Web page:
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How to Build a DApp for the Nebulas Incentive Program (Demo)

Want to know how to develop a DApp worthy of tens of thousands RMB in only one hour? Look here!

The Nebulas Incentive Program was announced yesterday. With this program, we promise to reward developers and promoters with more than $3 million USD (this estimated is based on April 28 prices).

Participating in this incentive program is relatively easy. As long as you know JavaScript and have the time to learn how to develop a DApp development, you’ll very likely to win a reward. There’s over $150,000 USD in the monthly reward’s total prize pool, and a single developer could in theory win all of it. The more DApps you develop, the more rewards you can get!

Click here for more details on the Nebulas Incentive Program.

After releasing the incentive program, a lot of developers expressed their interest to learn about DApp development, including developers who know relatively little about DApps and are unsure how to get started developing one.

To help JavaScript developers learn more about DApps, the Nebulas community is offering this tutorial, which is a quick start guide to help Javascript developers learn how to develop a DApp on the Nebulas mainnet in no time.

Developer Rewards in the Nebulas Incentive Program are very high and also relatively easy to win. However, not all applications submitted will qualify for rewards. For example, a simple “Hello world” will not qualify. Only DApps that can run, have interfaces, and have real world use cases can win.

This DApp selects a simple use case: to build a user’s own dictionary, named ‘Super Dictionary’. Anyone can use it to search for the definitions of a word on the blockchain and also contribute new words.

First, create a web page with text boxes and buttons.
Then, create a simple smart contract that only needs dozens lines of code written in JavaScript.
Finally, complete the interaction between the web page and the smart contract.

Code repository address is here.

We will introduce all the three steps in detail in the rest of this article.

As for our Super-Dictionary, the webpage will interact in the following way:

(1) The user imports a word in the input box, waiting for a detailed explanation.
(2) If the word has been assigned an explanation before, then the detailed content will be returned (Figure 1).
(3) If the word hasn’t been assigned an explanation before, then the user is allowed to add their explanation for the word (Figure 2).

Figure 1
Figure 2

The operating logic of Super Dictionary is not complicated, especially when the development language is JavaScript. It can be completed with just tens of lines of code, simple and quick!

There are three main components of our smart contract demo:

  1. The data structure of an dictionary item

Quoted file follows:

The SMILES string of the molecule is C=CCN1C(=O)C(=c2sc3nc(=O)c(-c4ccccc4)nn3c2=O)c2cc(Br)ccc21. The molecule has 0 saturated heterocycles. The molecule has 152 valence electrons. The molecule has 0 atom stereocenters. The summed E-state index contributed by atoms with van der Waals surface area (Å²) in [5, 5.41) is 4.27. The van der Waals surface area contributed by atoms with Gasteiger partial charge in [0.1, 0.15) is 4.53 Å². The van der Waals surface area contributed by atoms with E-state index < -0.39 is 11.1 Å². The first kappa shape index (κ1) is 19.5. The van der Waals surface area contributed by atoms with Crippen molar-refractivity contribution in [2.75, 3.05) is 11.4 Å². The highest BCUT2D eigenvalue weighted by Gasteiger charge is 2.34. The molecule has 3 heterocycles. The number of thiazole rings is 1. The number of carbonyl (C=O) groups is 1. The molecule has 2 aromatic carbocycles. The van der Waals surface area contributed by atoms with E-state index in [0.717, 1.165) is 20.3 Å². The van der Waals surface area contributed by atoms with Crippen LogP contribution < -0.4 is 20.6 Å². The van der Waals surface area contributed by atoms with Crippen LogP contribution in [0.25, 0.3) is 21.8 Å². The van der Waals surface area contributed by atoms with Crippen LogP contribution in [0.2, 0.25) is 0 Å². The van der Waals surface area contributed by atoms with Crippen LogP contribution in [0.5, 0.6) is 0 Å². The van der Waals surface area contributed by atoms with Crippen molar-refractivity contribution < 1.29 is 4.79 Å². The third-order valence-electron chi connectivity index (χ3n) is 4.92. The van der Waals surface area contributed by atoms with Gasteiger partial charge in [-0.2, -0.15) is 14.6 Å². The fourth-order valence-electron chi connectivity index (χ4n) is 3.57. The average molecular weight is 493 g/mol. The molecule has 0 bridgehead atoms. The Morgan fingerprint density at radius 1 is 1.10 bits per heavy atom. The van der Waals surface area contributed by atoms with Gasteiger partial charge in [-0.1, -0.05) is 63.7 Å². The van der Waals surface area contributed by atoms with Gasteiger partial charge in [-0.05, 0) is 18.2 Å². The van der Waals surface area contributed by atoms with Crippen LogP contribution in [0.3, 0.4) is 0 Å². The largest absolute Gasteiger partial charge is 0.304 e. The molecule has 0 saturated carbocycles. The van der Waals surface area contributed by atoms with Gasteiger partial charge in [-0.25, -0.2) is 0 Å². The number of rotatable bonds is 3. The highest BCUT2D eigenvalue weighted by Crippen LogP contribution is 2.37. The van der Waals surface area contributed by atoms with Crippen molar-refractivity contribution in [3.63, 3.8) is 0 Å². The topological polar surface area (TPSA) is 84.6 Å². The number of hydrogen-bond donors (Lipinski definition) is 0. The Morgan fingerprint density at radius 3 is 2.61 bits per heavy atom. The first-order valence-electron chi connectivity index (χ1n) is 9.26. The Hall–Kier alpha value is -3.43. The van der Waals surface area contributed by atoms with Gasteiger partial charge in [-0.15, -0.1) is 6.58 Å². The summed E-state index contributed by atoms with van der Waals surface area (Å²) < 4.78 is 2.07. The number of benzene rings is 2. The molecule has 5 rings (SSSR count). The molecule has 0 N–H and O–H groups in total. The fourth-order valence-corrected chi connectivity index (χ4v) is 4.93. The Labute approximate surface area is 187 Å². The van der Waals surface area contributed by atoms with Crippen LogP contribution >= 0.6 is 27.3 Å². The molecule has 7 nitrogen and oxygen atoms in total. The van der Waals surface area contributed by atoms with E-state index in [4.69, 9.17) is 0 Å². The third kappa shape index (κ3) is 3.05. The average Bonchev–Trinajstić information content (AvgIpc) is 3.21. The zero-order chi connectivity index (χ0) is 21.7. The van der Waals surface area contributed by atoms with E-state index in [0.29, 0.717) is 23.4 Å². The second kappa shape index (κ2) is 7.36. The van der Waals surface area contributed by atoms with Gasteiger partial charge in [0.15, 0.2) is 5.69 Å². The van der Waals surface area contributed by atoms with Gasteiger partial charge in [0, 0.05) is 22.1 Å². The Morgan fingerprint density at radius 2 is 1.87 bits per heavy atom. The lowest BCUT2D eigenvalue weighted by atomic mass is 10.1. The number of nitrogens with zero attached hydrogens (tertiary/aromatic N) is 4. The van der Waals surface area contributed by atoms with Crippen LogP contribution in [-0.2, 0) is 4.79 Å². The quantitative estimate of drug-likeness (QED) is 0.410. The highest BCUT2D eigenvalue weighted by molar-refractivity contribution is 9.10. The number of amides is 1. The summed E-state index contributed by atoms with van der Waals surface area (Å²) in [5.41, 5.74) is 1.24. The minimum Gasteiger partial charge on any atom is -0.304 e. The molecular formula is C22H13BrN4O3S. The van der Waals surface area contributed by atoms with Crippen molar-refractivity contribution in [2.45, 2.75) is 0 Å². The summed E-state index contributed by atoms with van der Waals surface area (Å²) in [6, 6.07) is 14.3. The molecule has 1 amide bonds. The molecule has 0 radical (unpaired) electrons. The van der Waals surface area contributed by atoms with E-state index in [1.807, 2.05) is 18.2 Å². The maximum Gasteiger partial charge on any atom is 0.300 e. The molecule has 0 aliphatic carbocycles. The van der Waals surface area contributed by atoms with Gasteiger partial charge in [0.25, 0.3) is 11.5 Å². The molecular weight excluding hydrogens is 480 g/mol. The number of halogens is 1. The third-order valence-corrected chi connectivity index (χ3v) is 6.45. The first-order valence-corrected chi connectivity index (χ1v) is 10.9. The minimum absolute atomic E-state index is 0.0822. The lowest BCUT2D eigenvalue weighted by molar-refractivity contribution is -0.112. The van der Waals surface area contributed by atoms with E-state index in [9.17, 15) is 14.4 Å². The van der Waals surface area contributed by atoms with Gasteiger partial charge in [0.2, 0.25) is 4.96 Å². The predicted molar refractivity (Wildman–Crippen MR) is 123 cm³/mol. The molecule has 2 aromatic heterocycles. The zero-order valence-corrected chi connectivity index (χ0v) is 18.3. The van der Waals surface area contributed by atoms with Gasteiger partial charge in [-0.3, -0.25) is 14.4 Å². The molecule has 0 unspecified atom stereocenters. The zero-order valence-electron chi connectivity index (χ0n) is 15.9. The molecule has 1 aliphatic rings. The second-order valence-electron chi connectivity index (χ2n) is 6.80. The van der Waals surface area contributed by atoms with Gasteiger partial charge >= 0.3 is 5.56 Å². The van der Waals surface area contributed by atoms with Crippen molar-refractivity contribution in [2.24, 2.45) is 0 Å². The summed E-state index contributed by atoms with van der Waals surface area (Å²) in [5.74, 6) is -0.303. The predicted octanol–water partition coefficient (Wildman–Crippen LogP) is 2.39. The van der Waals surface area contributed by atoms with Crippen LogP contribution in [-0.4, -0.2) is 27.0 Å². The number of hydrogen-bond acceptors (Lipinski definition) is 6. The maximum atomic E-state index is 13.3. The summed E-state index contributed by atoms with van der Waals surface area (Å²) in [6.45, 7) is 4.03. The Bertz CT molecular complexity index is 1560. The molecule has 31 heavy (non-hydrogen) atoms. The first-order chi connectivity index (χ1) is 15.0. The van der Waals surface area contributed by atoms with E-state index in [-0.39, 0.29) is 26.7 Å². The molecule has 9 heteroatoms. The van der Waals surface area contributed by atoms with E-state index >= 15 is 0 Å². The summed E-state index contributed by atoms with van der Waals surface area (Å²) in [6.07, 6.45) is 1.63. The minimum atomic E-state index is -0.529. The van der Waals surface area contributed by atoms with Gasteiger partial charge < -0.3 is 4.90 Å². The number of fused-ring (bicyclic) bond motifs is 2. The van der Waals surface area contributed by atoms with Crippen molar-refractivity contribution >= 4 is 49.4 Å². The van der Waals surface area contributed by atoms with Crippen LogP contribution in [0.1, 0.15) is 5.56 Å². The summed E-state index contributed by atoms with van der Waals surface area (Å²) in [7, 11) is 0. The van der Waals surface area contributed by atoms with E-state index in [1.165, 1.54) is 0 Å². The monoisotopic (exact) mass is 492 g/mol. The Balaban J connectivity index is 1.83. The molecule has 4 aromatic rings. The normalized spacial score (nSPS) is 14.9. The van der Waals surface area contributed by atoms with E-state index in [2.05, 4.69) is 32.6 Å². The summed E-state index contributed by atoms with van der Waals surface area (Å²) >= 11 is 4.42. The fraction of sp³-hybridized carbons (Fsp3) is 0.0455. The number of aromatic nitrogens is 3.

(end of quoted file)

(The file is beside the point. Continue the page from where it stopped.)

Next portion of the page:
2. The function for querying an item
  3. The function for adding a new item to the dictionary

Adding a Data Structure for a Dictionary Entry

In this project’s smart contract, we define a data structure for a dictionary item: including the author, the name (key), and the explanation (value), as shown in the following figure:

Completing the Function for Adding & Searching Entries

The LocalContractStorage module provides a state trie-based storage capability. It only accepts strings as a key-value pair. All data are stored to a private state trie associated with current contract address, and only the contract can access them. Thus, the query function can be simplified into a similar ‘get’ operation for the key value of a map. Adding new entries will become a ‘put’ operations onto a map.

After finishing the smart contract, we need to deploy the contract on Nebulas. There are many ways to deploy, and the recommended way is to use the contract deployment function of the Nebulas official WebWallet. With its Contract/Deploy function, you can easily deploy your contract on Nebulas, and in the upper right corner, you can choose to deploy your contract on the testnet or the mainnet, as shown below:

After the webpage is created and the smart contract is deployed, we want to make it easy for the webpage to call the functions in the smart contract.

To solve this problem, Nebulas has provided a JavaScript SDK for users to call contract functions.

Additionally, a chrome-extension wallet is provided to community members to facilitate interactions between the web page and the smart contract.

The project’s repository address is:

You can just simply post a message on the chrome-extension to evoke the plug-in’s built-in functionality, which will call the function already deployed on the smart contract. A sample is shown below:

The following is a screenshot of the three steps: (1) send transaction, (2) waiting for the transaction result, (3) complete the transaction

send transaction
waiting for the transaction result

Voila, you’ve finished developing your first DApp in Nebulas!

It’s so simple, isn’t it? So what are you waiting for, come on and join the development!

Supplementary materials:

How to build a DApp on Nebulas

Nebulas is a next generation public blockchain, aiming for a continuously improving ecosystem. Based on its blockchain valuation mechanism, Nebulas proposes future-oriented incentive and consensus systems, and the ability to self-evolve without forking. Committed to technological innovation, Nebulas seeks to expand the boundaries of blockchain technology and ecosystems.

Official development document: Click here



Nebulas is an autonomous metanet. The future of collaboration is coming.

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Nebulas / Nebulas is a next generation public blockchain, aiming for a continuously improving ecosystem.